NY Post - May 10, 2012
FDNY critics got what they want: A record number of African-Americans, nearly 8,200, took the recent firefighter exam -- nearly double the figure in 2007.Editorial - FDNY critics got what they want: A record number of African-Americans, nearly 8,200, took the recent firefighter exam -- nearly double the figure in 2007.
So far, so good.
But a key question lingers: Will jobs be offered to applicants who scored the highest on the exam -- or to those who help fill an extremist judge's racial quota?
The answer (no exaggeration) could make a life-or-death difference.
Fact is, there are few places where merit and skill matter more than in the fire service. Seconds count.
And, trapped in a blaze, New Yorkers don't care about a firefighter's skin color; they want the person who's most qualified to save them to be on the job.
Yet Brooklyn federal Judge Nicholas Garaufis thinks that's simply irrelevant.
A few years back, Garaufis all but named himself fire commissioner, claiming the test and the department discriminated against blacks (although he offered absolutely nothing to back up his claim).
Garaufis hired a "special master," ex-US Attorney Mary Jo White, to work with the city to design a test "fairer" to minorities; that exam was given this spring.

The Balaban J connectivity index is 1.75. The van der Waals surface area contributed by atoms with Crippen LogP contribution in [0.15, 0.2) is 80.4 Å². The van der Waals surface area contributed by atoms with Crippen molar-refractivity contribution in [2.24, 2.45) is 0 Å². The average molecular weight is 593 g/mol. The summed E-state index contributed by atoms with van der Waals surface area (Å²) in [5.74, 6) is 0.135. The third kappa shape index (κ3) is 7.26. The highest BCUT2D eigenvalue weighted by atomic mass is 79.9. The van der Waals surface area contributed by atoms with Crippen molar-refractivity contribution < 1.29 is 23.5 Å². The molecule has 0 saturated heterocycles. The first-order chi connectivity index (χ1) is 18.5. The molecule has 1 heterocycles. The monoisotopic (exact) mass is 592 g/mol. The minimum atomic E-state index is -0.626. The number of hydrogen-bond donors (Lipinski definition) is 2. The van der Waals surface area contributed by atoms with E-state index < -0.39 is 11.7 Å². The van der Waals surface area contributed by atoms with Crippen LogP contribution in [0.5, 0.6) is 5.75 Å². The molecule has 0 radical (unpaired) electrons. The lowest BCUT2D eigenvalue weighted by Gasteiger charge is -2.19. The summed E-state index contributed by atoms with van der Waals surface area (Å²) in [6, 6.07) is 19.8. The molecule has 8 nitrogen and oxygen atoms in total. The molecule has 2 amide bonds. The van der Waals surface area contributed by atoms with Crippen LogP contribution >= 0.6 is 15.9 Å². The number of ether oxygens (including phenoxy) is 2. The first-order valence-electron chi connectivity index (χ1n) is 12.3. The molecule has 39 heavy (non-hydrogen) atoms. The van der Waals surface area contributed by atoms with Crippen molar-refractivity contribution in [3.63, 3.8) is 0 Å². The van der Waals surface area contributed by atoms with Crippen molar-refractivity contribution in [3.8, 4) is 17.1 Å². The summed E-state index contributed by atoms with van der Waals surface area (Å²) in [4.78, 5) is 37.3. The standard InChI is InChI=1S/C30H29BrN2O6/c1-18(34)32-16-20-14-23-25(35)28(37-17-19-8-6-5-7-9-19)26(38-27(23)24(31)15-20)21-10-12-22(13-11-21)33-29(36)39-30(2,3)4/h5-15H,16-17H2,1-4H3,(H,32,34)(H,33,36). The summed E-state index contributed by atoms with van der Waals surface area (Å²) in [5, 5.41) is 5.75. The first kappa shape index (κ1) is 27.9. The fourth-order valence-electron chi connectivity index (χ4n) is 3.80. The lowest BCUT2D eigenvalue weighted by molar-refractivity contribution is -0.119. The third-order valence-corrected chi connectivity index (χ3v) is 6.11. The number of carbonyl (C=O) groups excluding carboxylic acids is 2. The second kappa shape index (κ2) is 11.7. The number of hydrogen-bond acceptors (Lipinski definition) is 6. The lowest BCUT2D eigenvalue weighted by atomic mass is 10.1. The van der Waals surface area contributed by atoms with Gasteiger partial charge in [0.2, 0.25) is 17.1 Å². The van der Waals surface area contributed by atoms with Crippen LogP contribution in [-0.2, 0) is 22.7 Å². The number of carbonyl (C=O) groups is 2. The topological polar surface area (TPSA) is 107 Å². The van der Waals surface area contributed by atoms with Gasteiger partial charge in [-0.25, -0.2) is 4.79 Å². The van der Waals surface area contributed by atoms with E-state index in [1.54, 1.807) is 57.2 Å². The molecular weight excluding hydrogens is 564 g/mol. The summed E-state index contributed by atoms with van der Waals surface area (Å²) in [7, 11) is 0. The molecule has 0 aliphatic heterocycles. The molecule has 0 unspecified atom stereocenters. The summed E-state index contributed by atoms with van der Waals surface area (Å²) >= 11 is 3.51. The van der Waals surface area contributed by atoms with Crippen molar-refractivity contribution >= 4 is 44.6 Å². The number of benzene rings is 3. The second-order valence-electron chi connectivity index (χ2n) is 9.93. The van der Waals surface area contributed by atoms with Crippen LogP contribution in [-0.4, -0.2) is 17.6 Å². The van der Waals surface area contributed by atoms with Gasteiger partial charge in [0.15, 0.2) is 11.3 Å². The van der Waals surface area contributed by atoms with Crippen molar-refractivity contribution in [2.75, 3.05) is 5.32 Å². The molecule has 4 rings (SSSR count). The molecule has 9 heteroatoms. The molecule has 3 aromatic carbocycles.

Meanwhile, the city redoubled efforts to recruit minorities -- although, for all the time and money spent, it's not clear how effective that's been: The surge in black test-takers, after all, paralleled that of non-blacks who took it.
Yet, the exam -- for whatever reason -- certainly generated an ample number of black applicants to vie for openings.
The question now is, will they be chosen based on their scores -- or their skin?
Garaufis is to decide how to proceed and who, if anyone, gets job offers after the results, and the racial make-up of the top scorers, are known this fall (itself a skewed process that elevates race over merit).
He may opt, for example, to force the city to hire some blacks who score lower than whites, or to scrap the test altogether, as he did with the last one.
Of course, Garaufis long ago put his racialist agenda ahead of the safety and well-being of New Yorkers.
For better or for worse, he wrote the rules for this latest test.
But will he follow them, no matter the outcome?
That remains to be seen.